Who Are Generation Meh?

An investigation into the new Lost Generation within the UK.

Crunching the numbers – unemployment

Youth unemployment is a big issue right now, especially as the Office of National Statistics has just published the latest stats on the UK labour market which cover June to August 2013.

I’ve tried to crunch some of the numbers using the openly available data.

Unemployment rate 2003 - 2013 by age

Unemployment rate 2003 – 2013 by age

The chart above shows the unemployment rate for the last decade shown by age range.

As of June – August 2013, a third of 16-17 year olds are unemployed. 16-17 unemployment rate increased sharply over the last 5 years or so, however, the total number of 16-17 year olds has stayed level. That’s explained by this House of Commons Library briefing paper. More young people are choosing to stay in education which pushes the unemployment rate up.

That’s not because they’re counted as unemployed as well. As students, they are ‘economically inactive’ because they aren’t currently seeking work. As a side effect, less people are in employment. This pushes up the unemployment rate because it is, calculated by dividing the number of unemployed people by the total number of ‘economically active’ people.

Similarly, a fifth of 18 – 24 year olds are unemployed. This drops to 6% (or a little bit more than 1 in 20) for 25 – 50 year olds then 4.5% for 50 year olds and over.

It will be interesting to see what the increase in participation age for school leavers, which requires young people to continue studying full time, working part time and studying part time or being an apprentice until their 18th birthday, will do to the unemployment rate.

I also managed to have a play around with the Higher Education Statistics Agency’s Unistats KIS Dataset* which is an aggregation of all kinds of data about full and part-time undergraduate courses in the UK, which is freely available to download and also makes up the data available at official website for comparing undergraduate courses, Unistats.

I made a pivot table for Microsoft Excel that you can use to find out the employment rates (6 months after graduation for academic year 2011/12) for UK universities and their undergraduate courses. I used it to make this chart of employment rates of some Lancashire universities (I know University of Cumbria isn’t a Lancashire university but it does have a campus in Lancashire):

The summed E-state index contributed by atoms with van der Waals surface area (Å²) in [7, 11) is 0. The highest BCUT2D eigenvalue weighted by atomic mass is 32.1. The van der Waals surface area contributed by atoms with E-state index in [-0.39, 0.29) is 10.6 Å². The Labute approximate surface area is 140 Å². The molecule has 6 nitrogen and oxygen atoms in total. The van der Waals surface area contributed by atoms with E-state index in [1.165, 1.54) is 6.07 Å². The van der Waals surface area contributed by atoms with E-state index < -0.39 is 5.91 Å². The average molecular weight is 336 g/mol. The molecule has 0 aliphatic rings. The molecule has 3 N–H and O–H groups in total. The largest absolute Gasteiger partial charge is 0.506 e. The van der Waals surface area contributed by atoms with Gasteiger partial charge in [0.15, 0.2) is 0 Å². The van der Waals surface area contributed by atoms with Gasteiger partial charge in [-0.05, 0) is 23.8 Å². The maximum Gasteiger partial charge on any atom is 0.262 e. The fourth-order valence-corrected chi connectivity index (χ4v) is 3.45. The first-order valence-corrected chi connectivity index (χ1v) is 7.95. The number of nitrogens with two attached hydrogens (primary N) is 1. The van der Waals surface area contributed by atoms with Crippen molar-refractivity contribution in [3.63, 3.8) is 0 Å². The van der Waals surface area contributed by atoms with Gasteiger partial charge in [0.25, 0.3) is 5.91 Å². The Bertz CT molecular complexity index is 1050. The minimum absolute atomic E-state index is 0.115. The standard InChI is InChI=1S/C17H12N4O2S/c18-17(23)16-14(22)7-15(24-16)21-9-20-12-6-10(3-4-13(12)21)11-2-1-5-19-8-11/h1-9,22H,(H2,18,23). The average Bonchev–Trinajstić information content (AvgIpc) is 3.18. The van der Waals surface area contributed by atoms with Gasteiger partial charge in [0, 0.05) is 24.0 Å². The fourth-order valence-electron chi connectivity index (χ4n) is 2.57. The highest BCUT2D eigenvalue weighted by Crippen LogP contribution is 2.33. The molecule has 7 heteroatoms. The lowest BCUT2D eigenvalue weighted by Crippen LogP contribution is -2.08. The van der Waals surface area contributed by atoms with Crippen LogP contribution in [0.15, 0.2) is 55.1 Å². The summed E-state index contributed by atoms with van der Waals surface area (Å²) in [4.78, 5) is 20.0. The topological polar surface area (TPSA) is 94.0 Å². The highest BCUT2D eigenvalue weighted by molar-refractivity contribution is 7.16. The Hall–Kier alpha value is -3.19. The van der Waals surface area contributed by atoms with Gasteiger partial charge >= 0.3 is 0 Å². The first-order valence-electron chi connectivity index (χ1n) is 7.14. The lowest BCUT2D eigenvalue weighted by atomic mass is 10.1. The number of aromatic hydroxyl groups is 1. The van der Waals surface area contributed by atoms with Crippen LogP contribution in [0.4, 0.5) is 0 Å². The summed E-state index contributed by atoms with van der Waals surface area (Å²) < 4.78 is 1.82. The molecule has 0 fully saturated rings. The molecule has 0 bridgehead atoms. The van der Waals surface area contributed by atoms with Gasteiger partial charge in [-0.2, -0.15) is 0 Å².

Lancashire Universities

Lancashire Universities

Here’s the file if you’d like to download it and have a play with if yourself using the pivot table sheet. You can narrow the stats down by university and then drill down to individual courses too: http://j.mp/KIStable.

It’s interesting to have a play with it like we did between workshops today. Using the Report filter of the pivot table, you can work out which courses have the highest employment rate out of all the courses reported. For instance, did you know that all of the students that studied for FdSc Health and Social Care (Assistant Practitioner) at UCLan in 2011/12 were in employment six months later (the only 100% course that year for UCLan). Here’s a second opinion from the Unistats website itself.

If you felt like it, you could also look up the course with the “worst” employment prospects. At the moment, it’s four courses run by Bradford College including this one all with an assumed unemployment rate of 55%. After further research, Bradford College are changing the partner university that awards their degrees and the Unistats website itself reports it as a new or small sized course, which makes it difficult to provide accurate data for.

Although it’s a useful tool to glance over the stats, you need to approach it with some common sense. For example, a foundation degree should be expected to have a high rate of students in study 6 months later because it can be taken as an entry requirement to a bachelors degree.

The figures suggest that employment after studying at University is high. So where should we be looking to find the lost generation?

* The Unistats Dataset is reproduced with the permission of the Higher Education Funding Council for England (HEFCE), the Higher Education Statistics Agency (HESA) and their licensors. The Unistats Dataset may be accessed in its original form here: http://www.hesa.ac.uk/unistatsdata.  All copyright and other intellectual property rights in the Unistats Dataset are owned by HEFCE, HESA and their licensors.


One comment on “Crunching the numbers – unemployment

  1. hwsdigitalrhetoric
    November 7, 2013

    Reblogged this on hwsdigitalrhetoric and commented:
    Look at the latest stats to find out how marketable you are……….

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This entry was posted on November 7, 2013 by in Employment and tagged , , , .
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